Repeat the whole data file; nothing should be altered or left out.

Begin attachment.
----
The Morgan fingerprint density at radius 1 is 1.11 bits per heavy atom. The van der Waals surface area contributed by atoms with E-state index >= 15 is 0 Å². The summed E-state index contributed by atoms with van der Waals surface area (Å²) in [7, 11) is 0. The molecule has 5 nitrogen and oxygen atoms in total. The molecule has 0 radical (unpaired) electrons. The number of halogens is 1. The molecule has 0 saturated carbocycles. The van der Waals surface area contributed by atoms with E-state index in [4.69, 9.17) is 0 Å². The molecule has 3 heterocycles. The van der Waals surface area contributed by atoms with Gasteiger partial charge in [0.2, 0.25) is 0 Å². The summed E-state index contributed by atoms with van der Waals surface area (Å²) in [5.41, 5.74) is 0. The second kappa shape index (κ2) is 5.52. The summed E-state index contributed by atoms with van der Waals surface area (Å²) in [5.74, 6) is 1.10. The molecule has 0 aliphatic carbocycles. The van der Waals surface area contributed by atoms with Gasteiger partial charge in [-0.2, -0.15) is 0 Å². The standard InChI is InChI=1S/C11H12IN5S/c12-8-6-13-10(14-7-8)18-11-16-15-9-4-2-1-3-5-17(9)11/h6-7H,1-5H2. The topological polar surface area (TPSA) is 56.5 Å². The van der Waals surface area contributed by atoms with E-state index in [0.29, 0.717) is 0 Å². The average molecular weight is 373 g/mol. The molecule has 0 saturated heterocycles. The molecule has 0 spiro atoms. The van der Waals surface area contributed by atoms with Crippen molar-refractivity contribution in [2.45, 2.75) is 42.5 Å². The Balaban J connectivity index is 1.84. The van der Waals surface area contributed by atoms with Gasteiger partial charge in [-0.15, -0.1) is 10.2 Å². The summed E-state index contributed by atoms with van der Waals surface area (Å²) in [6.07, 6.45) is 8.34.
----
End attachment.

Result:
The Morgan fingerprint density at radius 1 is 1.11 bits per heavy atom. The van der Waals surface area contributed by atoms with E-state index >= 15 is 0 Å². The summed E-state index contributed by atoms with van der Waals surface area (Å²) in [7, 11) is 0. The molecule has 5 nitrogen and oxygen atoms in total. The molecule has 0 radical (unpaired) electrons. The number of halogens is 1. The molecule has 0 saturated carbocycles. The van der Waals surface area contributed by atoms with E-state index in [4.69, 9.17) is 0 Å². The molecule has 3 heterocycles. The van der Waals surface area contributed by atoms with Gasteiger partial charge in [0.2, 0.25) is 0 Å². The summed E-state index contributed by atoms with van der Waals surface area (Å²) in [5.41, 5.74) is 0. The second kappa shape index (κ2) is 5.52. The summed E-state index contributed by atoms with van der Waals surface area (Å²) in [5.74, 6) is 1.10. The molecule has 0 aliphatic carbocycles. The van der Waals surface area contributed by atoms with Gasteiger partial charge in [-0.2, -0.15) is 0 Å². The standard InChI is InChI=1S/C11H12IN5S/c12-8-6-13-10(14-7-8)18-11-16-15-9-4-2-1-3-5-17(9)11/h6-7H,1-5H2. The topological polar surface area (TPSA) is 56.5 Å². The van der Waals surface area contributed by atoms with E-state index in [0.29, 0.717) is 0 Å². The average molecular weight is 373 g/mol. The molecule has 0 saturated heterocycles. The molecule has 0 spiro atoms. The van der Waals surface area contributed by atoms with Crippen molar-refractivity contribution in [2.45, 2.75) is 42.5 Å². The Balaban J connectivity index is 1.84. The van der Waals surface area contributed by atoms with Gasteiger partial charge in [-0.15, -0.1) is 10.2 Å². The summed E-state index contributed by atoms with van der Waals surface area (Å²) in [6.07, 6.45) is 8.34.